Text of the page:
If you’ve got a house filled with Nest speakers or screens already, then this is a no-brainer, especially as you can see the camera feed through Nest screens as well as your phone. If you’re in the Alexa camp though, then you’re better off with something like the Ring Video Doorbell 4, which can be snapped up for the same price. 

At $179.99 / £179.99 / AU$329 the Nest Doorbell (battery) is ideal for renters and anyone that shies away from DIY, or for those who want to review footage for a limited time after it’s captured without having to pay for a subscription for a cloud storage service. 

Google Nest Doorbell (battery) price and availability

  •  List price $179.99 / £179.99 / AU$329

 The Google Nest Doorbell (battery) will set you back $179.99 / £179.99 / AU$329, which is slightly more affordable than the Nest Doorbell (wired), which was previously known as the Nest Hello, and costs $229 / £229 - it’s currently not available in Australia. However, this can capture higher-resolution footage, has a wider field of view, and offers an 8x zoom too. It’s almost identically priced to its closest rival, the Ring Video Doorbell 4, which costs $199.99 / £179 / AU$329.

As we’ve mentioned, the Google Nest Doorbell (battery) will store video clips recorded by the camera for up to three hours free of charge. If you want to be able to view clips for a longer period you can subscribe to the Nest Aware service, which offers continuous recording and stores footage for up to 60 days, with prices starting from $5 / £5 / AU$9 per month.

A close up of the camera len on the Google Nest Doorbell (battery)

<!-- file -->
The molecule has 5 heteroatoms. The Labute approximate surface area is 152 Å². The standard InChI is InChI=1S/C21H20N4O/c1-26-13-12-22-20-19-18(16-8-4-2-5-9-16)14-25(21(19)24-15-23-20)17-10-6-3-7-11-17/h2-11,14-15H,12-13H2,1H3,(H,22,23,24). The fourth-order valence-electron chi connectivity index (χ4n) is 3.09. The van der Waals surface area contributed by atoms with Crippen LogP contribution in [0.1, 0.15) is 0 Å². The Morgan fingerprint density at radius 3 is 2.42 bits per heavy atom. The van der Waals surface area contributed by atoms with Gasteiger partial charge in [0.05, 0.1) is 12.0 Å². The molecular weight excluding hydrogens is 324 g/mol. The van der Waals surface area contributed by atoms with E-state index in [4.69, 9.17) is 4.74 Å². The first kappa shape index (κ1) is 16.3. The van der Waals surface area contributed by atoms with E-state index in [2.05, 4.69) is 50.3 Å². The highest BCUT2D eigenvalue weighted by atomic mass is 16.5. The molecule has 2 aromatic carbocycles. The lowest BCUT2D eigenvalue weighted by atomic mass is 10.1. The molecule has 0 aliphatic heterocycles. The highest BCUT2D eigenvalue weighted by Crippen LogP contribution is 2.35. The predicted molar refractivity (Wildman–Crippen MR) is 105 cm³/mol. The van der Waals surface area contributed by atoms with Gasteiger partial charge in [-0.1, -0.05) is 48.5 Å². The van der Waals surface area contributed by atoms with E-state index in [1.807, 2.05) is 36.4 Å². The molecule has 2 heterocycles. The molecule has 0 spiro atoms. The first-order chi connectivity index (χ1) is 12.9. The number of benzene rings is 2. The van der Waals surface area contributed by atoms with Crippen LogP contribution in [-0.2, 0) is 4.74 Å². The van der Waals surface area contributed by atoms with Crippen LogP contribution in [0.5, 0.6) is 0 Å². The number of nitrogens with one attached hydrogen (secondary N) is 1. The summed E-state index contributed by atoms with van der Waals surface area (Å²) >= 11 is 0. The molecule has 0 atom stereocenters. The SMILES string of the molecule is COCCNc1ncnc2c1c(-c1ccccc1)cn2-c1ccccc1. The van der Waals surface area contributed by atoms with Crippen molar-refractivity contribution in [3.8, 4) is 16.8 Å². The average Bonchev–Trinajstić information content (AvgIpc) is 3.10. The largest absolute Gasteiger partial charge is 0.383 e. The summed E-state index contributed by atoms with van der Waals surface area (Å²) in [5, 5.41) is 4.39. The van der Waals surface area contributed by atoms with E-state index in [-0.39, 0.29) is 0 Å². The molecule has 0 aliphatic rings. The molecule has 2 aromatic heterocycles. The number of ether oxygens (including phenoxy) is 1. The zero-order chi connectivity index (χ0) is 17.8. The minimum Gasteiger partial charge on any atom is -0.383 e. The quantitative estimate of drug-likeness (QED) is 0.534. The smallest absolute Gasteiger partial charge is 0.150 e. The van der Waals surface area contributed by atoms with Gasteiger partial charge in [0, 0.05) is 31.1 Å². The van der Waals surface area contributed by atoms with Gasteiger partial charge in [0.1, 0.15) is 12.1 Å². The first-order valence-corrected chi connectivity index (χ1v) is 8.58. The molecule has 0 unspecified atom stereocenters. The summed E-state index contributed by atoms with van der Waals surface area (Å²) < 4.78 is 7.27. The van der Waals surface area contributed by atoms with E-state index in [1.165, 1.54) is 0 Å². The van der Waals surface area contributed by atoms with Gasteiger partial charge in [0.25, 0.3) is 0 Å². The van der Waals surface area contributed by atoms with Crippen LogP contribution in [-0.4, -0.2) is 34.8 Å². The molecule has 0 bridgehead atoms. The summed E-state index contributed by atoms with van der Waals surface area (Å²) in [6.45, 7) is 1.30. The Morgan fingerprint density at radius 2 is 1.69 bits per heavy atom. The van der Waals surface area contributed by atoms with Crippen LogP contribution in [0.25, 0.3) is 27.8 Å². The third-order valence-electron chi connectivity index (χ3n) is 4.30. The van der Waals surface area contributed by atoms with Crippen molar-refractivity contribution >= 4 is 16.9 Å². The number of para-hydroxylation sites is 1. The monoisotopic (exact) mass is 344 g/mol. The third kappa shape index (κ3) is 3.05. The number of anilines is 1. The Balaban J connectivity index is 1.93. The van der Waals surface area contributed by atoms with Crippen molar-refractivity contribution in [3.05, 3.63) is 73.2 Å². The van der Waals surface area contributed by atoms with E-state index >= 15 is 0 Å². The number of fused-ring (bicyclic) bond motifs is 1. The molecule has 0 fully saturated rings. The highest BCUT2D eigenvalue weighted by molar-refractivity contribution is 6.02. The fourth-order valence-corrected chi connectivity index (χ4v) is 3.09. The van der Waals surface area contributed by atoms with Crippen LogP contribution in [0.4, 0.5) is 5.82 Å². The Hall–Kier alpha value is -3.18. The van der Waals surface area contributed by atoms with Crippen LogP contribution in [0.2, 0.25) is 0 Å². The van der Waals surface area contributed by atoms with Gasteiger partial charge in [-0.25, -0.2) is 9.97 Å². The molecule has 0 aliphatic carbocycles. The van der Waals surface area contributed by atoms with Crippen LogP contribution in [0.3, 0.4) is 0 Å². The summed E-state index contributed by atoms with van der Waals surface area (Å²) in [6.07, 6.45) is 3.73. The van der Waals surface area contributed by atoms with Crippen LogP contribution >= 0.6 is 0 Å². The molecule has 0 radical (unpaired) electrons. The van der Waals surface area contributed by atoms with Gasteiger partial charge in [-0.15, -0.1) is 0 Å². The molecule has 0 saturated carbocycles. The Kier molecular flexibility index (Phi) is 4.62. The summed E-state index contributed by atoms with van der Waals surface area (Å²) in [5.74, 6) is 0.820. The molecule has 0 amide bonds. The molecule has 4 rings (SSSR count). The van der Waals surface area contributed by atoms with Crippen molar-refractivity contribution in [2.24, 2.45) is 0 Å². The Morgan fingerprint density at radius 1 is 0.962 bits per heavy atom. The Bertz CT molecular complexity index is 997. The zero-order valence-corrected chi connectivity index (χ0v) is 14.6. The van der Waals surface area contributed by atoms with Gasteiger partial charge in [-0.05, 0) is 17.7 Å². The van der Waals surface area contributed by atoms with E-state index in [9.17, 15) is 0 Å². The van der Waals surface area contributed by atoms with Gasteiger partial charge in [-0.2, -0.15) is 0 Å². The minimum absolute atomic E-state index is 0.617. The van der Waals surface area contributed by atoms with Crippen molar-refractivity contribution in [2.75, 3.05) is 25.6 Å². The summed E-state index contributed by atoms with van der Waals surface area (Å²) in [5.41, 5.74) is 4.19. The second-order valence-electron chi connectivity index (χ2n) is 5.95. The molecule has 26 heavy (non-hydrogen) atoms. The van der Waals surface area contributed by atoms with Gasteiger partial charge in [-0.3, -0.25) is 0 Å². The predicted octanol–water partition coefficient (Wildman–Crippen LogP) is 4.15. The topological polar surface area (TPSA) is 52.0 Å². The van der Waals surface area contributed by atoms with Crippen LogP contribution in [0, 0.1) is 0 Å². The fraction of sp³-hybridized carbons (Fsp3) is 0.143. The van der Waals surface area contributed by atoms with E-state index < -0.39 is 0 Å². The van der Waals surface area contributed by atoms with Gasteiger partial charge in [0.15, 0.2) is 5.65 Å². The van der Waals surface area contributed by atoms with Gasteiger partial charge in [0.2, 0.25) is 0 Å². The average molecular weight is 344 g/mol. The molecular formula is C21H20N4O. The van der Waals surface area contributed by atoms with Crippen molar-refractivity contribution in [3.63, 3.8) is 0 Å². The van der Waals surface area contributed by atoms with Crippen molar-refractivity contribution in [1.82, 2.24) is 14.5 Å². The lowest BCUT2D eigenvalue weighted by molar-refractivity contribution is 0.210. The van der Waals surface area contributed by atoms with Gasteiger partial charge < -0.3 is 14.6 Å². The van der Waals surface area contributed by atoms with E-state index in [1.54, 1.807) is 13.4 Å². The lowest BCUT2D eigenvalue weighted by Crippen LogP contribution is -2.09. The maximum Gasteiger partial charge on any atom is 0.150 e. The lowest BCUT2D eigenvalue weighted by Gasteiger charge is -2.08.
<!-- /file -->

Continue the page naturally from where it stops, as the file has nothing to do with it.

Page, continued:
(Image credit: TechRadar)

Design

  • Sleek, minimal design look
  • 145-degree field of view
  • Can be used wirelessly with a rechargeable battery or hardwired

There are no two ways about it — as far as doorbells go, the Nest Doorbell (battery) is a veritable work of art. Seriously, when we first laid eyes on it, we were taken aback by its sleek, minimal, futuristic design, especially compared to that of the boxy, utilitarian look of rivals from Eufy and Ring.

Its long flat body and symmetrically positioned circular camera and ring button lend it a clean refreshing air that’s unlike any other doorbell you’re likely to come across. Measuring 1.8 in x 0.95 in x 6.3 inches  / 4.6 x 2.41 x 16 cm (w x d h), it's one of the most compact video doorbells we’ve tested to date. 

The 145-degree camera, which has a resolution of 960 x 1280 and records footage at 30fps, is housed in the black circular fascia at the top of the doorbell, along with the speaker and microphone that enable you to converse with anyone in the camera’s field of view. Meanwhile, the doorbell’s button sits in line with the camera lens at the bottom of the unit. 

Made from sturdy plastic and including all the mounting kit you need in the box, installation is simple enough for even those with the most basic of DIY skills. Screw the mount into your door frame, clip it in, and you’re good to go. There’s a tiny security key-like device which you insert at the top to remove it for charging (more on that in a bit), and that’s pretty much it as far as wireless installation is concerned.